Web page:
Humans' relationship with the European or ‘true’ rabbit was first recorded by the Phoenicians over 1,000 years BC, when they termed the Iberian Peninsula ‘i-shephan-im’ (literally, ‘the land of the rabbit’), which the Romans converted to the Latin form, Hispania, and hence the modern word Spain.The European Rabbit ( Oryctolagus cuniculus) is the only species of rabbit to be domesticated. All pet breeds of rabbits - such as dwarf lops, angoras, etc. - are of this species. However, rabbits and people interact in many different ways beyond domestication. Rabbits are an example of an animal which is treated as food, pet and pest by the same culture.When used for food, rabbits are both hunted and raised for meat. Snares or guns along with dogs are usually employed when catching wild rabbits for food. In many areas rabbits are also raised for meat, a practice called cuniculture. Rabbit pelts are sometimes used as part of accessories, such as scarves or hats. Rabbits are also very good producers of manure; their urine, being high in nitrogen, makes lemon trees very productive. Their milk may also be of great medicinal (see links below) or nutritional benefits due to its high protein content.There are a number of health issues associated with the use of rabbits for meat, one of which is Tularemia or Rabbit Fever. Another is so-called rabbit starvation, due to either the low fat content of rabbit meat or amino acid deficiencies in rabbit meat and synthesis limitations in human beings.

Domestic rabbits - Contents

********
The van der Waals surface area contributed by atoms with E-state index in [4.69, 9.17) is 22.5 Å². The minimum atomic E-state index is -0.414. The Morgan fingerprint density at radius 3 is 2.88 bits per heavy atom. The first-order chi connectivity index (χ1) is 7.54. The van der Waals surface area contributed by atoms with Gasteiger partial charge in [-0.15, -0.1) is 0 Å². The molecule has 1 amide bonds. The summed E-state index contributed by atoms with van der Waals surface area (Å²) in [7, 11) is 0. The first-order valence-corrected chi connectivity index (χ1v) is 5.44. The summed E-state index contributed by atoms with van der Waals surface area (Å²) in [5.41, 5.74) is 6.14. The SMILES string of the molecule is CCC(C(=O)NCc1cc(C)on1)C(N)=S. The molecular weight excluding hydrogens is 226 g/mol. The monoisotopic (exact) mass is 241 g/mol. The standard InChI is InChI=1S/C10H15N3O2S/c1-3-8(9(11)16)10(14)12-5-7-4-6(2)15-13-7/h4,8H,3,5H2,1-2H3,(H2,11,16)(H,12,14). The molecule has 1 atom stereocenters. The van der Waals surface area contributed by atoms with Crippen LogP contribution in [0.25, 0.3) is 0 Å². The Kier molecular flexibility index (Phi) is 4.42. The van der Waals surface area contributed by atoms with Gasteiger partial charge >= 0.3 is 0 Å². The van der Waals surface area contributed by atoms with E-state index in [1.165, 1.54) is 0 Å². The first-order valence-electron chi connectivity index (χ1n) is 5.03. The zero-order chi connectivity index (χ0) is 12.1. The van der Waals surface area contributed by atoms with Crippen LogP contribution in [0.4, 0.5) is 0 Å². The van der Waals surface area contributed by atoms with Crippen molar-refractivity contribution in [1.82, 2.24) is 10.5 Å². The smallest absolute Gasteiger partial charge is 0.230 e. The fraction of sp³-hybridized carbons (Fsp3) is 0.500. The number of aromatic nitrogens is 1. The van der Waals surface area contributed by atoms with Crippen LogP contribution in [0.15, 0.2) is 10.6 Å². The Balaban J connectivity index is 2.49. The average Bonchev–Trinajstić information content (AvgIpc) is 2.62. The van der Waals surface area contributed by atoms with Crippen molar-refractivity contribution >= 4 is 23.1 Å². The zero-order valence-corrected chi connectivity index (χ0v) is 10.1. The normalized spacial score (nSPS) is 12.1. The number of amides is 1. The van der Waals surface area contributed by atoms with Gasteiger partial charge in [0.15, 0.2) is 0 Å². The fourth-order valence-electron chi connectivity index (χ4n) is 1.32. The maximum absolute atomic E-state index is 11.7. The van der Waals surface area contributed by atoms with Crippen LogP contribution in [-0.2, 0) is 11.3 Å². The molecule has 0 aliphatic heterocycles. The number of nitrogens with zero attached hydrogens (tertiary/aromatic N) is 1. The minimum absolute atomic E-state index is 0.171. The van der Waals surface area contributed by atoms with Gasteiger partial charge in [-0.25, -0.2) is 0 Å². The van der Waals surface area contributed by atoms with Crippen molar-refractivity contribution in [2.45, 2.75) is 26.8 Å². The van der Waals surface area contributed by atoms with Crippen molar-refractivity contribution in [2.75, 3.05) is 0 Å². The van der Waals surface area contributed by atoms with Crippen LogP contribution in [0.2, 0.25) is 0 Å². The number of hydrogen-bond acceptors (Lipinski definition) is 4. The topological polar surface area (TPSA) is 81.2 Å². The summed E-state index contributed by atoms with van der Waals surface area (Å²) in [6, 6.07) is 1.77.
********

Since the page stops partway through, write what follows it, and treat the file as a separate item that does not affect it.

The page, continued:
Provided they are well cared for, rabbits make friendly and playful pets. They are widely kept throughout the world, both indoors and out. Rabbits kept indoors are typically healthier and more social than rabbits kept outdoors. Housed indoors and provided with adequate damage-proofing (especially of electrical cables), rabbits are relatively safe from predators, disease, and temperature extremes. Rabbits kept outdoors must be provided with shelter that is heated in winter and shaded in summer. Domesticated rabbits are most comfortable in temperatures between 10 to 21 degrees Celsius (50 to 70 degrees Fahrenheit), and cannot endure temperatures above 32 degrees Celsius (90 degrees Fahrenheit). Veterinarians specializing in rabbits recommend a diet consisting of hay, leafy green vegetables, water, and small amounts of pellets.Rabbits are crepuscular, meaning they are most active at dawn and dusk; rabbit owners find that these times correspond nicely with their working days. Rabbits sleep intermittently, taking on average 18 naps a day. As prey animals, rabbits behave differently from predator companion animals such as cats and dogs. For example, they have lower 'running expenses', and do not tolerate games of chase. Although well known for hopping, rabbits' spines are inflexible and delicate and they dislike being handled. For these reasons, they are better suited for older teens and adults than for children.The domestic rabbit (Oryctolagus cuniculus) originated from the European wild rabbit.